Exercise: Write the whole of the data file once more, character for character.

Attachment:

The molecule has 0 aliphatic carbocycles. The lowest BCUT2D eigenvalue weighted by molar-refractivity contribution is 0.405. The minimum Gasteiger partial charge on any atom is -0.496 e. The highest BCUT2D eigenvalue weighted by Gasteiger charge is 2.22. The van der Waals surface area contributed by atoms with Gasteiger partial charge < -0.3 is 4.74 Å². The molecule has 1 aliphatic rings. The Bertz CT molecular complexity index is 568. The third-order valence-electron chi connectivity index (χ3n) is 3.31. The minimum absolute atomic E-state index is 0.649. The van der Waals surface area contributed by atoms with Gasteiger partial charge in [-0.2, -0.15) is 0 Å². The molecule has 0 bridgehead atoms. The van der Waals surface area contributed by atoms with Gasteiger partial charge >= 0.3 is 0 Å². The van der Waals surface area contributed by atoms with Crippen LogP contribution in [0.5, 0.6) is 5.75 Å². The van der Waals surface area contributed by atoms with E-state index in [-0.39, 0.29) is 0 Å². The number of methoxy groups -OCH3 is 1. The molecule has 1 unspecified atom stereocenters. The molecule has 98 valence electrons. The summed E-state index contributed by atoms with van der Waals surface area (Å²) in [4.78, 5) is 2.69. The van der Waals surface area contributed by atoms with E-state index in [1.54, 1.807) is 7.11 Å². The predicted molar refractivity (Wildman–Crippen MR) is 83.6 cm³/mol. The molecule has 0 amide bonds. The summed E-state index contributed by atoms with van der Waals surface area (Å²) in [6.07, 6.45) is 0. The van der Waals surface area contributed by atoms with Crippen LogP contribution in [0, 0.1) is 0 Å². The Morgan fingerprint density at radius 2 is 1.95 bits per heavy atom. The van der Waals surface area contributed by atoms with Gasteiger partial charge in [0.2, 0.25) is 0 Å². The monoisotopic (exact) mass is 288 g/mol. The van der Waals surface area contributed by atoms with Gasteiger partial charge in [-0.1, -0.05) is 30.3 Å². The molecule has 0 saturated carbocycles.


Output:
The molecule has 0 aliphatic carbocycles. The lowest BCUT2D eigenvalue weighted by molar-refractivity contribution is 0.405. The minimum Gasteiger partial charge on any atom is -0.496 e. The highest BCUT2D eigenvalue weighted by Gasteiger charge is 2.22. The van der Waals surface area contributed by atoms with Gasteiger partial charge < -0.3 is 4.74 Å². The molecule has 1 aliphatic rings. The Bertz CT molecular complexity index is 568. The third-order valence-electron chi connectivity index (χ3n) is 3.31. The minimum absolute atomic E-state index is 0.649. The van der Waals surface area contributed by atoms with Gasteiger partial charge in [-0.2, -0.15) is 0 Å². The molecule has 0 bridgehead atoms. The van der Waals surface area contributed by atoms with Gasteiger partial charge >= 0.3 is 0 Å². The van der Waals surface area contributed by atoms with Crippen LogP contribution in [0.5, 0.6) is 5.75 Å². The van der Waals surface area contributed by atoms with E-state index in [-0.39, 0.29) is 0 Å². The number of methoxy groups -OCH3 is 1. The molecule has 1 unspecified atom stereocenters. The molecule has 98 valence electrons. The summed E-state index contributed by atoms with van der Waals surface area (Å²) in [4.78, 5) is 2.69. The van der Waals surface area contributed by atoms with E-state index in [1.54, 1.807) is 7.11 Å². The predicted molar refractivity (Wildman–Crippen MR) is 83.6 cm³/mol. The molecule has 0 amide bonds. The summed E-state index contributed by atoms with van der Waals surface area (Å²) in [6.07, 6.45) is 0. The van der Waals surface area contributed by atoms with Crippen LogP contribution in [0, 0.1) is 0 Å². The Morgan fingerprint density at radius 2 is 1.95 bits per heavy atom. The van der Waals surface area contributed by atoms with Gasteiger partial charge in [0.2, 0.25) is 0 Å². The monoisotopic (exact) mass is 288 g/mol. The van der Waals surface area contributed by atoms with Gasteiger partial charge in [-0.1, -0.05) is 30.3 Å². The molecule has 0 saturated carbocycles.